NEW South Wales’ Department of Primary Industries is continuing to co-ordinate statewide surveillance of known high-risk Parthenium areas in collaboration with local councils, weed control authorities and LLS regional weed coordinators.
With 22 incursions of parthenium weed found in NSW this year, the latest at Croppa Creek, NSW DPI said it’s all hands on deck when it comes to eradicating the devastating weed.
NSW DPI state priority weeds coordinator Phil Blackmore said a local landholder called the Gwydir Shire Council after seeing the weed at Croppa Creek.
“Now we are working with Gwydir and Moree Plains Shire Council, local landholders and North West Local Land Services (LLS) to manage the infestation.
“Council weeds officers detected hundreds of established, flowering plants and seedlings,” Mr Blackmore said.
“There was a heavy infestation of at least one to two hectares on both sides of Croppa Creek with evidence plants have spread onto private properties. We have removed plants outside the main infestation, which were ageing with dead flowers.
“Ongoing surveillance of the area will continue and management plans are being put in place to ensure this latest parthenium infestation is under control as quickly as possible,’ he said.
Council weeds officers have encouraged landholders to be on the lookout for Parthenium weed.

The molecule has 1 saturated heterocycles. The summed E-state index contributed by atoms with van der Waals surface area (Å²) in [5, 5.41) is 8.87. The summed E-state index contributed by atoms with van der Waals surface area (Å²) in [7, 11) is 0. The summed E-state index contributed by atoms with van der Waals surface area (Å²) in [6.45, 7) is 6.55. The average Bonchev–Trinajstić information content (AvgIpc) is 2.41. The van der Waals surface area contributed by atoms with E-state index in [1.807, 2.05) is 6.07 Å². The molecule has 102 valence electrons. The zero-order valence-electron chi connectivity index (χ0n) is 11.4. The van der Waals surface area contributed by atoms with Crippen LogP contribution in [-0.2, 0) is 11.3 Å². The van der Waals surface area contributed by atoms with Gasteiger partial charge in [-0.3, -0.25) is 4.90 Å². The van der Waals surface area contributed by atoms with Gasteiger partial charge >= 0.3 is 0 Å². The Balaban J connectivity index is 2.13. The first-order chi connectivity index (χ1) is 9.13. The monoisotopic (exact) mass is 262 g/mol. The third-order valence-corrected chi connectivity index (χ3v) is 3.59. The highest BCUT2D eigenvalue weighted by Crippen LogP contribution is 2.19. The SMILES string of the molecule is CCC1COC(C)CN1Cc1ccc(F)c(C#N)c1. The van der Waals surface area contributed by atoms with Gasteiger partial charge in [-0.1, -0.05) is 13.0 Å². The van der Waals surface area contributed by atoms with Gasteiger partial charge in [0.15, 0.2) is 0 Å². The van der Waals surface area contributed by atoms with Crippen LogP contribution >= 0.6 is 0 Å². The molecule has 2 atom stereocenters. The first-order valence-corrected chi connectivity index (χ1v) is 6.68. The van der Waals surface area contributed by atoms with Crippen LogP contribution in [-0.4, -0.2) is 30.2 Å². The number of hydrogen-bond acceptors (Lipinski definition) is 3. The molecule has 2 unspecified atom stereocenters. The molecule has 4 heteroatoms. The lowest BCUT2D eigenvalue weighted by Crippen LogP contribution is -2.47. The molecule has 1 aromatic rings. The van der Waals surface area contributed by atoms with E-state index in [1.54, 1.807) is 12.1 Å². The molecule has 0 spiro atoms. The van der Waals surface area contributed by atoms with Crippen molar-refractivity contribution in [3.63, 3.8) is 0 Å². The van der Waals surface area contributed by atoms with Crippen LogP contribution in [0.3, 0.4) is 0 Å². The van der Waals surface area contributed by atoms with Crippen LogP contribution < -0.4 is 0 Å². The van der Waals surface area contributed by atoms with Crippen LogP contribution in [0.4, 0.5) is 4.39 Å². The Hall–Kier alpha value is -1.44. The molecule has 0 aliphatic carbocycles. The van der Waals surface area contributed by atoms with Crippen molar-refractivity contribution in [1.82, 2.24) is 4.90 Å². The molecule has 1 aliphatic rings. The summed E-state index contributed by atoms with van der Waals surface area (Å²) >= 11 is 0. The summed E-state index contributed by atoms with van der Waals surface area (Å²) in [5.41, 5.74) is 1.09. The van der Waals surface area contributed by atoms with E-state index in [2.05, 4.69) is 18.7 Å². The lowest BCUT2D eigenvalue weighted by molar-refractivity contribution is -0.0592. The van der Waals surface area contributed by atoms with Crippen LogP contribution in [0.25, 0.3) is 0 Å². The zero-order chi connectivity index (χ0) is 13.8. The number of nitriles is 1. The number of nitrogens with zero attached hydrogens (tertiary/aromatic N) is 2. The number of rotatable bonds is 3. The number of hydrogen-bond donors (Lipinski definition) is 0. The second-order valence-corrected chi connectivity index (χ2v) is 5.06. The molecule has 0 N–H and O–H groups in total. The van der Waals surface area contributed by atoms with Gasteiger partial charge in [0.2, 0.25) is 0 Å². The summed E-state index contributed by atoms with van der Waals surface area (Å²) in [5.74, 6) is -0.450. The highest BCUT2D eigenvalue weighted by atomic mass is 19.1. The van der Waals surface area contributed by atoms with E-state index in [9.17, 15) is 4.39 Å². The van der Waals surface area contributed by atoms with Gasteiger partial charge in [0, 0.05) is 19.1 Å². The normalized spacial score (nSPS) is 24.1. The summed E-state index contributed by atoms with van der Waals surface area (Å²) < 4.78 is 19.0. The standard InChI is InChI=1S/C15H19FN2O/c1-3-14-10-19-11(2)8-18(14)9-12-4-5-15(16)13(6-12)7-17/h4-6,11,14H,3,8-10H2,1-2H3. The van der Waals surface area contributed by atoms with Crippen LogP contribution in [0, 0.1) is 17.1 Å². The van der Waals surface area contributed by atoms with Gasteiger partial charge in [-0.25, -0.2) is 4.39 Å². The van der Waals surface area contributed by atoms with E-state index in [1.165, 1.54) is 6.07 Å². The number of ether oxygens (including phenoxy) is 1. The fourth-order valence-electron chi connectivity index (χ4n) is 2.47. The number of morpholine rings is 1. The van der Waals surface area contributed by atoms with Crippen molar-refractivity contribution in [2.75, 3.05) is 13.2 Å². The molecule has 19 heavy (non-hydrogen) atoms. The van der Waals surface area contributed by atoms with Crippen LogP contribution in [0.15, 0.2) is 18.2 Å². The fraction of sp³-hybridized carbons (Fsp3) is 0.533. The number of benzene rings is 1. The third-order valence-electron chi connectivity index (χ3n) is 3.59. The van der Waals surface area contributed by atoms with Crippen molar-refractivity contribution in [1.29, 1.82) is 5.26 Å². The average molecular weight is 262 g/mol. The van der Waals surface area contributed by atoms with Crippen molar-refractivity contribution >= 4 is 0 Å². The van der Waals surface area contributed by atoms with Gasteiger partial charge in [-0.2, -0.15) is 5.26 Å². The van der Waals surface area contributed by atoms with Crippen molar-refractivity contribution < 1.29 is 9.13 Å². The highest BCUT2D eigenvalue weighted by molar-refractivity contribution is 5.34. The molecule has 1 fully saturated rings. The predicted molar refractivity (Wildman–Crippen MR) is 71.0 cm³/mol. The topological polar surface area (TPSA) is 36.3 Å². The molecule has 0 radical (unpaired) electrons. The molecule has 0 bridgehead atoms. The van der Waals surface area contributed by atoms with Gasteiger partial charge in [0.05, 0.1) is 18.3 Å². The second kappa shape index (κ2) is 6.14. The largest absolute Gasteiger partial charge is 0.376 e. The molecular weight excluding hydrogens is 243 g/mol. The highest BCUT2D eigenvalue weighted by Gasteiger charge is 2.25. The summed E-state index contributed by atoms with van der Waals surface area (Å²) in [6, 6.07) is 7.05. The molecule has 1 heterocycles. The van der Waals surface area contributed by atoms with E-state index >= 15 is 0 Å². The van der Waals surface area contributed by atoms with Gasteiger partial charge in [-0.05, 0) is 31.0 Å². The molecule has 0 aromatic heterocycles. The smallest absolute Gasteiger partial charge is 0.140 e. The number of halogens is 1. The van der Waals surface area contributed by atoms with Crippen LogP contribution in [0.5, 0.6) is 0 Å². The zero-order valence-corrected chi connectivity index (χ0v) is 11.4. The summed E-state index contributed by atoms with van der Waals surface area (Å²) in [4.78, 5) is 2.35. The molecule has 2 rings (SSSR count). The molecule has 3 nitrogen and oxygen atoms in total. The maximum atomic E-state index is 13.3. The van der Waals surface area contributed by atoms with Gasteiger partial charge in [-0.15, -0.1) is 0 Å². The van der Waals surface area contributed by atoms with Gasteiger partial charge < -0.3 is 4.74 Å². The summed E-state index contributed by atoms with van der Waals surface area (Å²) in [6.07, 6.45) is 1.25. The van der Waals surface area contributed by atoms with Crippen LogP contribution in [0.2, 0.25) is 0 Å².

Check areas where hay, grain or seed has been fed to pets, livestock or chickens, inspect roadsides and areas with bare soil, where soil or compost have been delivered or where earthworks have taken place. Parthenium may no longer be flowering and ageing plants are less recognisable during winter.
People who suspect they have seen Parthenium weed can call the NSW DPI Biosecurity Helpline, 1800 680 244, or Moree Plains and Gwydir Shire Councils for plant identification and assistance.
NSW DPI said the state has benefited from the program to keep the state Parthenium-free since 1982, with greatest number of Parthenium infestations found and managed this year.
Parthenium weed, Parthenium hysterophorus, spreads rapidly, is dangerous to grazing animals and reduces crop and land values. Contact with the plant or pollen can cause serious allergic reactions in people.
Source: NSW DPI